The opinion of the court was delivered by: GOURLEY
This is a Petition seeking the removal, pursuant to Section 1443 of Title 28 of the United States Code, of a criminal proceeding pending in the Criminal Division of the Court of Common Pleas of Allegheny County, Pennsylvania. Alternatively, declaratory relief is sought under the Declaratory Judgment Act, 28 U.S.C. § 2201, or injunctive or "other appropriate relief" pursuant to the Civil Rights Statutes, 42 U.S.C. § 1983 and § 1985. Upon receipt and review of the Petition, the service and filing of which effectuates removal under 1446(e) of Title 28 of the United States Code, the Court entered an Order on the 5th day of June, 1970, summoning the relevant State records, directing the District Attorney of Allegheny County to file a responsive pleading and calling for oral argument upon the legal sufficiency of the Petition.
On June 10, 1970, the District Attorney filed a Motion to Dismiss, which should and will be treated as a motion to remand the criminal proceedings to the State jurisdiction. The Court entertained the oral argument of counsel upon the Petition and responsive Motion on June 11, 1970. Having reviewed the Petition, responsive Motion and State records, and upon consideration of the oral arguments of counsel and the law applicable herein, the Court is of the opinion that the instant criminal proceedings must be remanded to the State jurisdiction.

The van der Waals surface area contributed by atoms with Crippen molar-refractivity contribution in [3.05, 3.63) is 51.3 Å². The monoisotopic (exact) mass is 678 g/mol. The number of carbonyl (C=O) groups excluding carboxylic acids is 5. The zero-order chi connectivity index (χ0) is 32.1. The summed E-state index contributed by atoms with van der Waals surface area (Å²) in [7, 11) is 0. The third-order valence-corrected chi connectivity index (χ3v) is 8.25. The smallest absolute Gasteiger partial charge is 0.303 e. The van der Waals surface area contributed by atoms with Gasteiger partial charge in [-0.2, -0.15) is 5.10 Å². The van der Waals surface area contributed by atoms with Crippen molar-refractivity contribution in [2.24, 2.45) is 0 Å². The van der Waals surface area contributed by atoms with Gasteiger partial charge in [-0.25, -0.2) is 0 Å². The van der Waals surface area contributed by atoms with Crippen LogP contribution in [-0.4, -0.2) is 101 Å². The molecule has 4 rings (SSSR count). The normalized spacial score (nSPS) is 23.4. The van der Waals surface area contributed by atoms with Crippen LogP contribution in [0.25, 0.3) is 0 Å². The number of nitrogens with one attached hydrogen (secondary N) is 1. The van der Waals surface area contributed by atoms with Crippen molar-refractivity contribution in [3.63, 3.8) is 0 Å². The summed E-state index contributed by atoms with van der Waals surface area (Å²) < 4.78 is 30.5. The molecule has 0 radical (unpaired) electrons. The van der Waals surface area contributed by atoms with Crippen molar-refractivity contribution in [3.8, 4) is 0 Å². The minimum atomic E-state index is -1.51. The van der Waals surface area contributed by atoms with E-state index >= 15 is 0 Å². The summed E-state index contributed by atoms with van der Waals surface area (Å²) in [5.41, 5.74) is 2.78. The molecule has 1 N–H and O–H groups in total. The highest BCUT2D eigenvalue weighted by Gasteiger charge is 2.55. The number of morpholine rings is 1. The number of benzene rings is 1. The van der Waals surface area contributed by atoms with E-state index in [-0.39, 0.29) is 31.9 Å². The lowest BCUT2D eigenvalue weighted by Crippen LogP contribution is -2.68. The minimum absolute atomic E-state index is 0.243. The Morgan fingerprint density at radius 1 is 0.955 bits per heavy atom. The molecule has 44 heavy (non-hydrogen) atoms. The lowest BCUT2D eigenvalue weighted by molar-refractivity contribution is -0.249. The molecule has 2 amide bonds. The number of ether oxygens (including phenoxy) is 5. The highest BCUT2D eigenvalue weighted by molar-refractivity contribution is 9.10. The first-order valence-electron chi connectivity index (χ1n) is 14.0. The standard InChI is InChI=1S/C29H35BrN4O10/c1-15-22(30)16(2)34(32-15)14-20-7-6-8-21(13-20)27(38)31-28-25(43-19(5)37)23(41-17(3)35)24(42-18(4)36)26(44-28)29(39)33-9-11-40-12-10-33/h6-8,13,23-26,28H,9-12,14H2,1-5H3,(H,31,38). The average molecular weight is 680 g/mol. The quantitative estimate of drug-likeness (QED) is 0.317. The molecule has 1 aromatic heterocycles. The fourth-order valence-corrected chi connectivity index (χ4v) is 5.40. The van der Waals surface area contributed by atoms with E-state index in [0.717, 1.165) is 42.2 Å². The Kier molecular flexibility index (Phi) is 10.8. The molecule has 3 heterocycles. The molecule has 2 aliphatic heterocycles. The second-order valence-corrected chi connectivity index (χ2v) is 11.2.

Petitioner has been indicted upon counts of conspiracy to obstruct public justice, attempted subornation of perjury, bribery and corrupt solicitation in the Criminal Division of the Court of Common Pleas of Allegheny County at No. 4403, June Sessions, 1970. The indictment is founded upon charges that petitioner, while acting as a Police Magistrate for the City of Pittsburgh, conspired with another to secure the dismissal of a criminal prosecution against one Wesley Rogers by offering a sum of money to two police officers to induce them to testify falsely before a Grand Jury in the Rogers prosecution. The indictment of petitioner has been returned only after unusually prolonged preliminary proceedings wherein counsel for petitioner filed numerous motions and appeals from the denial thereof. Prior to indictment, the original Complaint, filed against petitioner before Police Magistrate Ernest Jones, was withdrawn, and a new Complaint has been filed before the Honorable Robert Van der Voort, specially sitting as a committing magistrate.
In the Petition filed in this Court, a right to relief is asserted to exist on the basis of the following allegations:
1. That the news media of Allegheny County have conspired with unidentified and unknown persons to prevent a fair trial, to prejudice the grand jury, to publicly disgrace petitioner, and to convict petitioner before the eyes of the public prior to trial.
2. That members of the prosecution have conferred ex-parte with members of the judiciary to the prejudice of petitioner.
3. That petitioner has been precluded from challenging the originally filed Complaint by virtue of the withdrawal of it and refiling of a new Complaint.